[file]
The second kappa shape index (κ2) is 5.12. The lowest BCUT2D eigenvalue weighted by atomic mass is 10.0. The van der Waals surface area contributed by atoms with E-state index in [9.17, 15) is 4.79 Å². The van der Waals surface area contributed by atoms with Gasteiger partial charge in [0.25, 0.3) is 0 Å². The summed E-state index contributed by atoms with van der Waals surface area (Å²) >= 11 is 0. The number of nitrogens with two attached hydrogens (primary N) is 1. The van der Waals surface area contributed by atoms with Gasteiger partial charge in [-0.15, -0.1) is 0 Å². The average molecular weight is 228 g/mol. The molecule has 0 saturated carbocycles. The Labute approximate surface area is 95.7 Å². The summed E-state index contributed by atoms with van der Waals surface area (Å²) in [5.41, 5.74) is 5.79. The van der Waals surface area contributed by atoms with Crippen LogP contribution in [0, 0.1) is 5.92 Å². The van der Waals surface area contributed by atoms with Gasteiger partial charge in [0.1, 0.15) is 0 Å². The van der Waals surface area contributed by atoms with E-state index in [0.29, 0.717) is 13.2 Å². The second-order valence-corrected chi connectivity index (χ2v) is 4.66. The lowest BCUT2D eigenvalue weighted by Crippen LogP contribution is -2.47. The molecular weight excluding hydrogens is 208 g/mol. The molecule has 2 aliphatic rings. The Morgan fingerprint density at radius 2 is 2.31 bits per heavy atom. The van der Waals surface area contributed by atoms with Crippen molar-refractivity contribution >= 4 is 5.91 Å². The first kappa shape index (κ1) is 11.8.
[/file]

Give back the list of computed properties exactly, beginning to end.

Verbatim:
The second kappa shape index (κ2) is 5.12. The lowest BCUT2D eigenvalue weighted by atomic mass is 10.0. The van der Waals surface area contributed by atoms with E-state index in [9.17, 15) is 4.79 Å². The van der Waals surface area contributed by atoms with Gasteiger partial charge in [0.25, 0.3) is 0 Å². The summed E-state index contributed by atoms with van der Waals surface area (Å²) >= 11 is 0. The number of nitrogens with two attached hydrogens (primary N) is 1. The van der Waals surface area contributed by atoms with Gasteiger partial charge in [-0.15, -0.1) is 0 Å². The average molecular weight is 228 g/mol. The molecule has 0 saturated carbocycles. The Labute approximate surface area is 95.7 Å². The summed E-state index contributed by atoms with van der Waals surface area (Å²) in [5.41, 5.74) is 5.79. The van der Waals surface area contributed by atoms with Crippen LogP contribution in [0, 0.1) is 5.92 Å². The van der Waals surface area contributed by atoms with Gasteiger partial charge in [0.1, 0.15) is 0 Å². The van der Waals surface area contributed by atoms with E-state index in [0.29, 0.717) is 13.2 Å². The second-order valence-corrected chi connectivity index (χ2v) is 4.66. The lowest BCUT2D eigenvalue weighted by Crippen LogP contribution is -2.47. The molecular weight excluding hydrogens is 208 g/mol. The molecule has 2 aliphatic rings. The Morgan fingerprint density at radius 2 is 2.31 bits per heavy atom. The van der Waals surface area contributed by atoms with Crippen molar-refractivity contribution >= 4 is 5.91 Å². The first kappa shape index (κ1) is 11.8.